PK: I do. It was a Saturday night in a local disco and it was weirdly around the time dance music came out. People didn’t really know what to do with it ; didn’t want to have dance nights because people would be just piled into a club taking e’s and waving glow sticks and sweatin’ and going mad. Everyone was a bit afraid of it. Which I find a bit weird about the Olympics (with the focus they put on dance music) – they were just harnessing this as way of dance music explains British culture. I find it so strange looking back on it. It was like this curse word then. Smiley faces and acid house parties being busted. People look back on it now and it was an intricate part of our culture; it’s what made us. They weren’t saying that 20 years ago!
So yes it was an indies tunes night and they had this dance ‘half hour’ bit where the dance floor cleared and a few people would get up and do some weird dances.
CGNY: Before the slow set at the end of the night?!
PK: Something like that yes. It was just the dance music half hour. And then one time they said “Do you want to do it?” and this was a big opportunity for me – I was 19. I remember going down with my little plastic bag of records. And I don’t really remember much else after that!!
CGNY: It was a good night obviously?
PK: Well I would play a record and someone would come up and say “You’re crap and let me put that record on”! And at that age you’re really just a kid and people are trying to push you out of the way. But that’s the way it is. You have to be a bit pushy when you're starting out.
CGNY: So when you started developing your sound, or working on music what drives you?
PK: I have no idea! It just depends. I don’t think I have a certain thing I do, I try to avoid that. I do so many different kinds of music, depends on my mood. With the band Alloy Mental, it was one thing. I’ve even done some soundtracky type things. It can just be anything. I’ll just make some weird music. Sometimes that’s techno stuff. But I just get bored very easily so I like to mix it up.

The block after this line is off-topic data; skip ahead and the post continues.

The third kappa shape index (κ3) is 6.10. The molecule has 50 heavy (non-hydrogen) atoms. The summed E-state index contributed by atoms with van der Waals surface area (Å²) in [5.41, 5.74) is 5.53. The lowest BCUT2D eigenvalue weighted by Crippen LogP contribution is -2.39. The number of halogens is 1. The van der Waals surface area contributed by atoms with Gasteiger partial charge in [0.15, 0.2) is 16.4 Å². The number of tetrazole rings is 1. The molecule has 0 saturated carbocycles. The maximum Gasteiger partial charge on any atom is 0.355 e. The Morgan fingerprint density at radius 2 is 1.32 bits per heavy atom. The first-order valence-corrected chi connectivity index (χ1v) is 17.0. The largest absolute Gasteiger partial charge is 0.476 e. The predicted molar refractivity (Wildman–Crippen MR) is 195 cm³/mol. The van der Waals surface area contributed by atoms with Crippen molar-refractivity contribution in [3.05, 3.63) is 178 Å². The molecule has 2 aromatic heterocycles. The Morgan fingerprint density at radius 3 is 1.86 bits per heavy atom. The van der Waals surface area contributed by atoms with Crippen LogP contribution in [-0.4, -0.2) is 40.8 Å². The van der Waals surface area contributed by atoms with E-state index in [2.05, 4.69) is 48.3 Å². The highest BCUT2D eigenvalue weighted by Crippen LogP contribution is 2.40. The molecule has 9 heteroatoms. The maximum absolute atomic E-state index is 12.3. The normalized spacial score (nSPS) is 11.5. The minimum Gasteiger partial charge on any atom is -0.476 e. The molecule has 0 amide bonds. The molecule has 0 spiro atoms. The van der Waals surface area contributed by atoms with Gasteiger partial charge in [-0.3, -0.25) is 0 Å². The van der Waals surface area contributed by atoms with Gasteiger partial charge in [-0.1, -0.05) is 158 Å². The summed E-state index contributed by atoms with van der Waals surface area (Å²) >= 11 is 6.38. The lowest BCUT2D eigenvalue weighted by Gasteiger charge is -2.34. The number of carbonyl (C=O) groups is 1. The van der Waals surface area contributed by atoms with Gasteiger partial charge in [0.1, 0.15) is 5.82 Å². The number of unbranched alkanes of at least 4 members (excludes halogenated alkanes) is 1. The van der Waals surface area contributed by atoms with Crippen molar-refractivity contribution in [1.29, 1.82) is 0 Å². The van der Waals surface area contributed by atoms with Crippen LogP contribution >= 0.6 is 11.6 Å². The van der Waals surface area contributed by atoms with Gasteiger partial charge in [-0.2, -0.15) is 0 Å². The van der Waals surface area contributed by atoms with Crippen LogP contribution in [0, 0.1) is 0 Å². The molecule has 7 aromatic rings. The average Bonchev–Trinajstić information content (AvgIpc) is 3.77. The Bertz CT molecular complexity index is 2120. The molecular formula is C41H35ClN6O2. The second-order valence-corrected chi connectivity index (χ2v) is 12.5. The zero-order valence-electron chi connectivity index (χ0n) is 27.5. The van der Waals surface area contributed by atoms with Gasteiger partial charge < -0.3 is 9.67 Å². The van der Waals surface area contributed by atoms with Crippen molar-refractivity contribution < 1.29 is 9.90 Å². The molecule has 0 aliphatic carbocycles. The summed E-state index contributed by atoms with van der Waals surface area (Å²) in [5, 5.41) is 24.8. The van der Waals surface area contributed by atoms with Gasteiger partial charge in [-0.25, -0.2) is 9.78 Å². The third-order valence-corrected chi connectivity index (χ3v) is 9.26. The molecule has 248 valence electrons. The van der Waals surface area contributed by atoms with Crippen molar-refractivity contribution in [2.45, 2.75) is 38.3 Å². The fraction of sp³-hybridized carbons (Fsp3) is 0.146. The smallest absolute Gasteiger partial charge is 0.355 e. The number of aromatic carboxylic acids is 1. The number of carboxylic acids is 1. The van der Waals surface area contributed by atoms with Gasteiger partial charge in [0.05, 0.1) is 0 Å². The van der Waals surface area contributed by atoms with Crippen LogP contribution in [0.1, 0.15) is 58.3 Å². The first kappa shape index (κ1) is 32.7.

CGNY: So your latest release on your own label Phil Kieran Recordings is remixed by Maya Jane Coles – a rising star in the industry. How did you come to work with her?
PK: I contacted her about a year, year and a half ago about remixing something else and I was sending her stuff from the label (PKR) and we just built up a friendship or rapport - -typical dj stuff – I’d send her a track and she’d give me feedback. I’d worked on collaboration with a band from Wales called White Noise Sound and I sent it out as a track to some djs and Maya really liked it and wanted to put it in her DJ Kicks album. I hadn’t released it but I asked her if she would do some edits or remixes on it and it came together. I did vocals on the track and I may be doing some vocals on one of her tracks – a kind of swap thing.
CGNY: You mentioned you had your own band?
PK: Yes Alloy Mental. I sort of started it off and then there were two other guys in it.
Well I initially wrote some of the music, the singer wrote the words and Danny wrote more of the melodies with guitar. I played keyboards and a little bit of backing vocals. We had this nutty front man who just sort of hung off speakers and spat on people! It was great – we had amazing gigs. Tea in the Park was I think the highlight. 8,000 people and they knew some of the tracks.
CGNY: What have been some of your most memorable dj gigs so far?
PK: A place in Juarez, Mexico called Hard Pop. I’ve had two amazing gigs there in the last few years. It gets some bad press because of some of the problems (with drugs) that it’s had had but it’s a lot safer than it was. The last time I went there it had completely changed and it was a lot of fun. Also Buenos Aires. I just played my 6th gig there and it’s just brilliant. Every time it’s like 2000 people right there until the very end 730am in the morning.
CGNY: Any plans for a visit to the States/NYC?
PK: I did play New York once, a gig with my band. It was an Irish showcase and we got visas because it was a no pay gig/sponsored showcase kind of thing. But the visa issue can be tricky. I won’t do the chance me arm thing. And I hate the idea of just ruining my chances. I want to do it properly when I come!
CGNY: So what’s next for you in production?
PK: I have a really exciting project – not really sure how to describe it. I’ve finished an album.
Andrew Weatherall is doing a remix and hopefully I will have David Holmes do one. Maya and Jamie Jones have listened to it and they really like it. So I’ve a lot of good support for it. I’m finalizing the name this weekend should have that soon. I’m very excited and focused on this at the minute.
Also I did a remix for an NY band called Bush Tetris and it’s doing really well.
CGNY: It’s nice to see you mixing it up and working on different projects.
PK: Yes and these are leading up to this new project (album). Ultimately I like the challenge of doing something new. I see people treating music like a ‘product’ or a brand; a business they do. Sometimes I don’t feel like the music comes into it – they’re just trying to sell something. I always want to feel excited about music not like it’s a job.
Editors Note: The latter part of the interview dissolved into doing excerpts from Steve Coogans superb comedy series "I'm Alan Partridge". It's always good to know that a DJ has a good sense of the absurd!
For more information on Phils projects and releases go to www.philkieran.com